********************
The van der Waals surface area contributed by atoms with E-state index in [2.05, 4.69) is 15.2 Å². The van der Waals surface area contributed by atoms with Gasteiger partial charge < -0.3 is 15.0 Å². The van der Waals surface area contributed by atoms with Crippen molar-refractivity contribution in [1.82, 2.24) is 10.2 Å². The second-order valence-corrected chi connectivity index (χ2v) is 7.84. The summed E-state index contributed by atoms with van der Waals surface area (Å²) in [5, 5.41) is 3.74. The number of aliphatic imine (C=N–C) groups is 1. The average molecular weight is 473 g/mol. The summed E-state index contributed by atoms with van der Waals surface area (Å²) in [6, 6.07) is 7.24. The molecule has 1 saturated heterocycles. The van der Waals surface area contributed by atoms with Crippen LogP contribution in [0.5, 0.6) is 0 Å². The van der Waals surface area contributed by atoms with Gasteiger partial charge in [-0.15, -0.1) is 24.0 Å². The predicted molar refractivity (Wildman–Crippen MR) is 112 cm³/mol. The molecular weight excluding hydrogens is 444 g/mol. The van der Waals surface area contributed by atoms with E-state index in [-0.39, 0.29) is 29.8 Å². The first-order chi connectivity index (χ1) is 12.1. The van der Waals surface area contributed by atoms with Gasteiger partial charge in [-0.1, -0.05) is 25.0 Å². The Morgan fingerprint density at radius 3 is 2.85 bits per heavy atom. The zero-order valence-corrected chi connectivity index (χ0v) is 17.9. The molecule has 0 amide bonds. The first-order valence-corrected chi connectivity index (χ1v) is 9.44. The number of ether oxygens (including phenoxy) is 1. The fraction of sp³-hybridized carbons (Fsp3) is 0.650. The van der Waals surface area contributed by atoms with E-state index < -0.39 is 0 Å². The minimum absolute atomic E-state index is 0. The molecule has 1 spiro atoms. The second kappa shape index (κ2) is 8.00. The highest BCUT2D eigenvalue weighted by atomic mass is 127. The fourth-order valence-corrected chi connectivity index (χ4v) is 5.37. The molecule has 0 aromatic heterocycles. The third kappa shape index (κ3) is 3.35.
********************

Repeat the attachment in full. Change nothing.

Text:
The van der Waals surface area contributed by atoms with E-state index in [2.05, 4.69) is 15.2 Å². The van der Waals surface area contributed by atoms with Gasteiger partial charge < -0.3 is 15.0 Å². The van der Waals surface area contributed by atoms with Crippen molar-refractivity contribution in [1.82, 2.24) is 10.2 Å². The second-order valence-corrected chi connectivity index (χ2v) is 7.84. The summed E-state index contributed by atoms with van der Waals surface area (Å²) in [5, 5.41) is 3.74. The number of aliphatic imine (C=N–C) groups is 1. The average molecular weight is 473 g/mol. The summed E-state index contributed by atoms with van der Waals surface area (Å²) in [6, 6.07) is 7.24. The molecule has 1 saturated heterocycles. The van der Waals surface area contributed by atoms with Crippen LogP contribution in [0.5, 0.6) is 0 Å². The van der Waals surface area contributed by atoms with Gasteiger partial charge in [-0.15, -0.1) is 24.0 Å². The predicted molar refractivity (Wildman–Crippen MR) is 112 cm³/mol. The molecular weight excluding hydrogens is 444 g/mol. The van der Waals surface area contributed by atoms with E-state index in [-0.39, 0.29) is 29.8 Å². The first-order chi connectivity index (χ1) is 12.1. The van der Waals surface area contributed by atoms with Gasteiger partial charge in [-0.1, -0.05) is 25.0 Å². The Morgan fingerprint density at radius 3 is 2.85 bits per heavy atom. The zero-order valence-corrected chi connectivity index (χ0v) is 17.9. The molecule has 0 amide bonds. The first-order valence-corrected chi connectivity index (χ1v) is 9.44. The number of ether oxygens (including phenoxy) is 1. The fraction of sp³-hybridized carbons (Fsp3) is 0.650. The van der Waals surface area contributed by atoms with E-state index < -0.39 is 0 Å². The minimum absolute atomic E-state index is 0. The molecule has 1 spiro atoms. The second kappa shape index (κ2) is 8.00. The highest BCUT2D eigenvalue weighted by atomic mass is 127. The fourth-order valence-corrected chi connectivity index (χ4v) is 5.37. The molecule has 0 aromatic heterocycles. The third kappa shape index (κ3) is 3.35.